Elisabeth Gaj / Flickr Blue wave...
Elisabeth Gaj / Flickr

Twenty seven days until the election.

Catherine Rampell/WaPo:

The one conspiracy theory that Republicans won’t believe

But perhaps most of all, they were mad at the Republican Party.

After all, the GOP had stolen a Supreme Court seat from Obama, taken away the filibuster for Supreme Court nominees so they could push through a pick without 60 votes, and arranged for a sham FBI investigation when their pick was credibly accused of sexual assault. Some of them even mocked a woman who said she had been sexually assaulted.

Despite all this, Republican leadership somehow couldn’t fathom why legions of Americans might be genuinely, grievously upset. Instead, several Republicans suggested, all those Kavanaugh protesters — just like those phony Women’s Marchers last year — must be mercenaries. That is, they were only pretending to be mad, because they were being paid to be mad.

Not merely paid: paid by an evil, rich, foreign-born Jew.

The protesters who confronted a senator in an elevator were “Paid for by Soros and others,” President Trump tweeted, in a reference to Hungarian-born American Jewish billionaire and liberal philanthropist George Soros.

Politico:

POLITICO race ratings: The GOP House is crumbling

There are now 209 seats either firmly or leaning in the Democratic column — only 9 shy of the 218 needed to win control.

But despite some individual success stories, the overall House landscape remains grim for Republicans. Democratic candidates are better positioned over the final weeks of the campaign, thanks to record-breaking fundraising earlier this year. Rep. Ben Ray Luján (D-N.M.), chairman of the Democratic Congressional Campaign Committee, said last week that 60 House Democratic candidates will report raising more than $1 million between July and September — a staggering number — with 30 raising more than $2 million.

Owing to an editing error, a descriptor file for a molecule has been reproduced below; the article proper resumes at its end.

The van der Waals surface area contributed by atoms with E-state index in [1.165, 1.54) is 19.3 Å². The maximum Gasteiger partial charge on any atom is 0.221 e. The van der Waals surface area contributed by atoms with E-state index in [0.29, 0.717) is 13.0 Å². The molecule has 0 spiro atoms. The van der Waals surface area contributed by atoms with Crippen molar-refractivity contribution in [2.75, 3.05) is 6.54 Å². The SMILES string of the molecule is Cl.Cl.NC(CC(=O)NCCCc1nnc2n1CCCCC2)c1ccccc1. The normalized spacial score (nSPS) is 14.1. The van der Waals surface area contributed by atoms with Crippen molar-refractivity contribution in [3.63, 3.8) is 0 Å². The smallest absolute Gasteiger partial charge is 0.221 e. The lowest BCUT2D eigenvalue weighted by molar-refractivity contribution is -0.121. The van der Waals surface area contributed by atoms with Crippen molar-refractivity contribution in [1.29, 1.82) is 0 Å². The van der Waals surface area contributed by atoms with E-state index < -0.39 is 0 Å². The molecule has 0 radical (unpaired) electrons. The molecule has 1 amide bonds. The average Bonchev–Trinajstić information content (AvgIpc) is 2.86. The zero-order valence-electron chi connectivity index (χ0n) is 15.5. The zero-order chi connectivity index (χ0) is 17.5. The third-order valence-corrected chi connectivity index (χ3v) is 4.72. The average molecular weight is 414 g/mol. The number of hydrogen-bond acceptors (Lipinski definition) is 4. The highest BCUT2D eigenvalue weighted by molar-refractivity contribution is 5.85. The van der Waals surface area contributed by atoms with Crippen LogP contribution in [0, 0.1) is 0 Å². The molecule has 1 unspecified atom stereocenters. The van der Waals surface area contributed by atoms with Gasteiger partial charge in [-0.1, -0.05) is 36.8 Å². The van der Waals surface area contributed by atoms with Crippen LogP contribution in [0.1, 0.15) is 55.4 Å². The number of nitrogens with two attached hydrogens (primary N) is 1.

Republicans, meanwhile, are relying on deep-pocketed outside groups to bridge the gap.

Soros? Nah, probably not.

USA Today:

Taylor Swift inspired 65,000 people to register to vote, says Vote.org

“Thank God for Taylor Swift,” Kamari Guthrie, director of communications for the voting nonprofit, told Buzzfeed News, stating that more than 65,000 people registered to vote in the 24-hour period following Swift’s post.

According to Guthrie, Vote.org had its second-busiest day of the year after Swift’s post with 155,940 unique visitors to its website, making it the site’s biggest day since National Voter Registration Day on Sept. 25, when the site saw 304,942 unique visitors, up from a daily average of 14,078 visitors.

EJ Graff/Politico:

Is Trump Driving Women Away From the GOP for Good?

Female voters have slowly drifted away from the Republican Party for decades. Under Donald Trump, that trend has accelerated.